The proclamation of the Roman Republic

The proclamation of the Roman Republic

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Title: Proclamation of the Roman Republic in the Place du Capitole, February 15, 1798.

Author : VERNET Carle (1758 - 1836)

Date shown: February 15, 1798

Dimensions: Height 31 - Width 42.5

Technique and other indications: Engraving by Jean DUPLESSI-BERTAUX (1747-1819) and Robert DELAUNAY (1749-1814) after Carle VERNET (1758-1836).

Storage location: National Library of France (Paris) website

Contact copyright: © Photo National Library of France

Picture reference: EF 134 FOL - FOL 19

Proclamation of the Roman Republic in the Place du Capitole, February 15, 1798.

© Photo National Library of France

Publication date: June 2009

Doctorate in Art History

Historical context

In February 1797, the French army took control of the northern Italian peninsula after a campaign initiated the previous spring and led by General Bonaparte. On February 11, 1798, the Marquis Massimo, representative of the Pope in Paris, was imprisoned, and General Berthier was ordered to march on Rome in order to drive the Pope out.

Image Analysis

Upon their arrival in Rome, the French settled in the Quirinal. On February 15, a republic led by seven consuls, including Berthier, was established and proclaimed on the Place du Capitole, where the Roman Jacobins planted a tree of symbolic Liberty. Carle Vernet has shifted the perspective so as to inscribe this symbol in the space that separates the Palace of the Conservatives (on the left) from the Palace of the Senators (in the center): adorned with two crossed flags, the trophy-shaped tree consists of of a mast at the top of which are fixed two olive branches, instead of the traditional patriotic cap. On each face of its imposing base are hammered the inscriptions "Religion and Liberty", "Sovereignty of the People", "Liberty and Equality", "Equality and Law". The majesty of the monumental environment dispenses with any other ornament and fully meets the scenographic needs of the ceremonial. The meeting of the French soldiers and the people who acclaim him with enthusiasm constitutes the real event.

The elegance of the design and the extreme care with which it is executed are characteristic of Historical paintings of the Italian campaigns, collection of engravings due to the talents of a fashionable designer and a renowned engraver, Carle Vernet and Jean Duplessis-Bertaux. Published in deliveries from 1801, a few months after the Peace of Lunéville which ratified the end of the second Italian campaign, this propaganda work intended to report to the French public on the military triumphs on which the First Consul based his power. . Although the title page claimed the historical truth of the representations, it is a radiant and idealized vision of the events that Carle Vernet proposed, what this Proclamation of the Roman Republic expresses more than any other engraving. The ceremony had gone through a markedly different course from what it shows. The entry of the French into Rome had scared a large number of Roman notables, and the people were holed up in their homes: Berthier, according to his own admission, had found in the city only "stupor and no patriotic enthusiasm" . The "innumerable people" who, according to the official papers, had applauded the proclamation of the republic, had actually amounted to a few hundred individuals, partly out of curiosity.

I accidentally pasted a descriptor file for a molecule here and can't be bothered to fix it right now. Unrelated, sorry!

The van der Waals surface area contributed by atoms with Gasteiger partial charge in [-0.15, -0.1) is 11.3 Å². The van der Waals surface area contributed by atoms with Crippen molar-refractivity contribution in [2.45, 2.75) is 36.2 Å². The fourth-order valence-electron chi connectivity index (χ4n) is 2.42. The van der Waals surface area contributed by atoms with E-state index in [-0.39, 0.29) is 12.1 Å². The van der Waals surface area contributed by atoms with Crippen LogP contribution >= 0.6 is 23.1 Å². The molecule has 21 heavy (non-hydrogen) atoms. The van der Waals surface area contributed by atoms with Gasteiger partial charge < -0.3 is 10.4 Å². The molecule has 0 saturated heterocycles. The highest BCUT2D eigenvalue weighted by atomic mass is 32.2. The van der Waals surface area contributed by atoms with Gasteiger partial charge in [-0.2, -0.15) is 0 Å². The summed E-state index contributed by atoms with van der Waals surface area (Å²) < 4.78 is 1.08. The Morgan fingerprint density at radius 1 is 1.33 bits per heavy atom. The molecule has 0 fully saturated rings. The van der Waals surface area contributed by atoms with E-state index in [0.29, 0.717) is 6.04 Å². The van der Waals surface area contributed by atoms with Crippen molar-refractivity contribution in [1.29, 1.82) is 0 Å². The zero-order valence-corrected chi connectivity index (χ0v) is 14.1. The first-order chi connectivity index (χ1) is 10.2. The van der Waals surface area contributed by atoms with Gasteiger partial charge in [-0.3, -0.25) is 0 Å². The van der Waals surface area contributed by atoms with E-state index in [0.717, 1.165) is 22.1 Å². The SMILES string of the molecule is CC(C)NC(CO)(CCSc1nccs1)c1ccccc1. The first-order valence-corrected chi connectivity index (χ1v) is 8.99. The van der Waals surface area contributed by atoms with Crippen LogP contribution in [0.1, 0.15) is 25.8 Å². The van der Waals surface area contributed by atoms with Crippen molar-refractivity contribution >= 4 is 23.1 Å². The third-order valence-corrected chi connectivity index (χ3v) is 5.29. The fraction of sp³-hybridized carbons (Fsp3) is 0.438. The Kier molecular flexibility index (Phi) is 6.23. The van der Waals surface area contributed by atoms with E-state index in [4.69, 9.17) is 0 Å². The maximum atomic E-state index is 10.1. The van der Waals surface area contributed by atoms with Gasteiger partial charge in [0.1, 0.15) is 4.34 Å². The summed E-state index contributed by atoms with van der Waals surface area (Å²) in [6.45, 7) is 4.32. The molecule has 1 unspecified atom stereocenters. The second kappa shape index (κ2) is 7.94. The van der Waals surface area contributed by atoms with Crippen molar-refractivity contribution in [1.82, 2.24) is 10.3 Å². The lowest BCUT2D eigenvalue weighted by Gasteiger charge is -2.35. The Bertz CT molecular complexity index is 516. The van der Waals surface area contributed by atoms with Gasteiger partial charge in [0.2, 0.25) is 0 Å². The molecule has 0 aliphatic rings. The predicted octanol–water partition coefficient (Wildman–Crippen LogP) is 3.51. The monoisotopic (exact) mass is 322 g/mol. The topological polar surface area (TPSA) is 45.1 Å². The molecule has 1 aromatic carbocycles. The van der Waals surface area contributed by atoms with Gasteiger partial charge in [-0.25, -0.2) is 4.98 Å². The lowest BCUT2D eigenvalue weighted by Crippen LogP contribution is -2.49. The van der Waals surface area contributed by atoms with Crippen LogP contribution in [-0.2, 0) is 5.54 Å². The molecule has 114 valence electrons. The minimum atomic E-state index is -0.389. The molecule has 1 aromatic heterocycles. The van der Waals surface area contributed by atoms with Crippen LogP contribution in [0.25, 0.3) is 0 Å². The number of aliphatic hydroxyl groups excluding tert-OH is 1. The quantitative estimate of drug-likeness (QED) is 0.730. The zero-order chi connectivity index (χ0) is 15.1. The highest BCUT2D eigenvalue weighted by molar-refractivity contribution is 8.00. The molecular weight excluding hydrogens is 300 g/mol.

Interpretation

The creation of the Roman Republic was part of a program of territorial expansion drawn up by the Convention and pursued by the Directory. Beyond securing the national territory, it was a question of exporting the achievements of the Revolution to neighboring states and, more broadly, wherever the situation permitted, by establishing republics based on the French model. If the Directory was able to count on the enthusiasm of the many patriotic homes established in these territories to fight local resistance and help implement its projects, the multiple fronts it had to face, following the formation of a second coalition, dispersed its military forces and led it to reorient its strategies. By withdrawing her armies from the Mezzogiorno, France deprived the republics she had established in Rome and Naples of the support that guaranteed them.

The Roman Republic was no more than a memory at the time of the publication of the engraving by Duplessis-Bertaux, but this memory nonetheless served the military prestige of the First Consul, who would not take long to nourish new ambitions for the Italian peninsula.

  • Italy
  • Rome
  • propaganda

Bibliography

Maria-Pia DONATO, "The Roman Republic of 1798-99. A panorama of recent studies", in Modern and contemporary history review, 45 (1998), p.134-140.Albert DUFOURCQ, The Jacobin Regime in Italy: Study on the Roman Republic, Paris, 1900.Gérard PELLETIER, Rome and the French Revolution: Theology and Politics of the Holy See before the French Revolution (1789-1799), Rome, French School of Rome, 2004.

To cite this article

Mehdi KORCHANE, "The proclamation of the Roman Republic"


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